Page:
advanced breast cancer
Springer Online Journal Archives 1860-2000
Abstract Background: Anthracyclines and taxanes are the most active drugs against breast cancer and the search after their optimal combination is under intensive investigation in both the advanced and early disease settings. A dose-finding study of epidoxorubicin (E) and docetaxel (D) was conducted in advanced breast cancer (ABC) to define the maximum tolerated dose (MTD) of the combination with and without granulocyte colony-stimulating factor (G-CSF) support and to characterise its toxicity and activity profile. Patients and methods: Forty-two patients who received neither palliative chemotherapy nor adjuvant anthracyclines (55% with dominant visceral disease and 66% with ≥2 sites involved) with measurable/evaluable lesions, were treated at four dose levels starting from E 75 mg/m2 and D 75 mg/m2 to E 120 mg/m2 and D 85 mg/m2. A maximum of four cycles of the combination was given every three weeks and four additional cycles of single agent D were allowed in responding patients. Cardiac function was monitored at baseline and at every second course by echocardiography. Results: Febrile neutropenia (two patients) and prolonged, severe neutropenia (absolute neutrophil count (ANC) 〈0.1 × 109/l for more than three days; one patient) defined the MTD of the combination without G-CSF support at E 90 mg/m2 and D 75 mg/m2. G-CSF was then routinely administered from the subsequent dose level of E 120 mg/m2 and D 75 mg/m2. The MTD with G-CSF support was established at E 120 mg/m2 and D 85 mg/m2 (one patient with neutropenic fever together with failure of ANC recovery at day 21, three patients with ANC less than 0.1 × 109/l for more than three days, one patient with both and one patient with grade 4 thrombocytopenia and toxic death from typhlitis while neutropenic). No severe neurotoxicity, mucositis, or fluid retention were observed and there were no clinical signs of cardiotoxicity. Antitumour activity was not a primary endpoint of the study: the overall response rate (ORR) in 40 evaluable patients was 60% (95% confidence interval: 43%–75%, 58% in liver disease, 84% in soft tissue) with no apparent dose-related effect. After a median follow-up of 19 months (range 2–30+), the overall time to progression (TTP) in nine patients without maintenance hormonal therapy was five months. Conclusions: The combination of E and D proved to be an effective and safe regimen in poor- prognosis patients with ABC. G-CSF support allowed higher doses to be delivered safely but dose escalation did not translate into improved response rates (RR). The MTD without growth factors support was used, in a phase II trial, which also included patients with previous anthracycline-containing adjuvant regimens.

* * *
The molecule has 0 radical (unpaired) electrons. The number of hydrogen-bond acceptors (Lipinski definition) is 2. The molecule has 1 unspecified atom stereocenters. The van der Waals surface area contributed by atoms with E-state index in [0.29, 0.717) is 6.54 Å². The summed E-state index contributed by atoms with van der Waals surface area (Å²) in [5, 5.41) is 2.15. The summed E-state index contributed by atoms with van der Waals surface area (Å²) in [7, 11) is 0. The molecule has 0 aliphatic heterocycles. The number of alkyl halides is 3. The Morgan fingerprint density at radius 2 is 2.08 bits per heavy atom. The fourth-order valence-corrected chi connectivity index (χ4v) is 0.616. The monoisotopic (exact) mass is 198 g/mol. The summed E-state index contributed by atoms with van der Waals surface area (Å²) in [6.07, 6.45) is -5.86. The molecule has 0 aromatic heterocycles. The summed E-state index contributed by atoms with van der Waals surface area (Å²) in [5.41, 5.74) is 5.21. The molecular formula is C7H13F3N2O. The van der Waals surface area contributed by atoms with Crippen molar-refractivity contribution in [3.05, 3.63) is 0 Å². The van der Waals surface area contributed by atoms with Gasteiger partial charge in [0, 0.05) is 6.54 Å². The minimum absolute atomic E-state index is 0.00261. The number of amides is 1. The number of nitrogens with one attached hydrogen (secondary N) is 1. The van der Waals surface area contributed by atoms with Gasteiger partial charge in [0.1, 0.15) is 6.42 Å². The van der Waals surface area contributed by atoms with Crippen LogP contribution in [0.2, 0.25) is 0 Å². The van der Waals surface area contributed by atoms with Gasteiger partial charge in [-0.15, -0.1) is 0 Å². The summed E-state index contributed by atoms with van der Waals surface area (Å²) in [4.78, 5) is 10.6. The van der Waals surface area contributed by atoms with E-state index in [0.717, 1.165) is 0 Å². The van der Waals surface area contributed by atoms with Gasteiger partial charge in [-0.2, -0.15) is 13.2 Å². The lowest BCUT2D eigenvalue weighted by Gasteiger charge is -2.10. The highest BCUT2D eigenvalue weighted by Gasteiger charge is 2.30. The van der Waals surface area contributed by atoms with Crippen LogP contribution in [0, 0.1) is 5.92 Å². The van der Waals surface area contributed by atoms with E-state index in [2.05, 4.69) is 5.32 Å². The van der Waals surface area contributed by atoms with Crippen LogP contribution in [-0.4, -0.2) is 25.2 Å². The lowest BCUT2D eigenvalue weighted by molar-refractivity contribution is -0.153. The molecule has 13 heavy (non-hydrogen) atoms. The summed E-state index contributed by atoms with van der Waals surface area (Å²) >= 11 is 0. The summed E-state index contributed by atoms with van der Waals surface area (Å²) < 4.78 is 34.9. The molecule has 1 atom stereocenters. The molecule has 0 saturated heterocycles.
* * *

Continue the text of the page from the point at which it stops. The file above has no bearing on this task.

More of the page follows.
Type of Medium: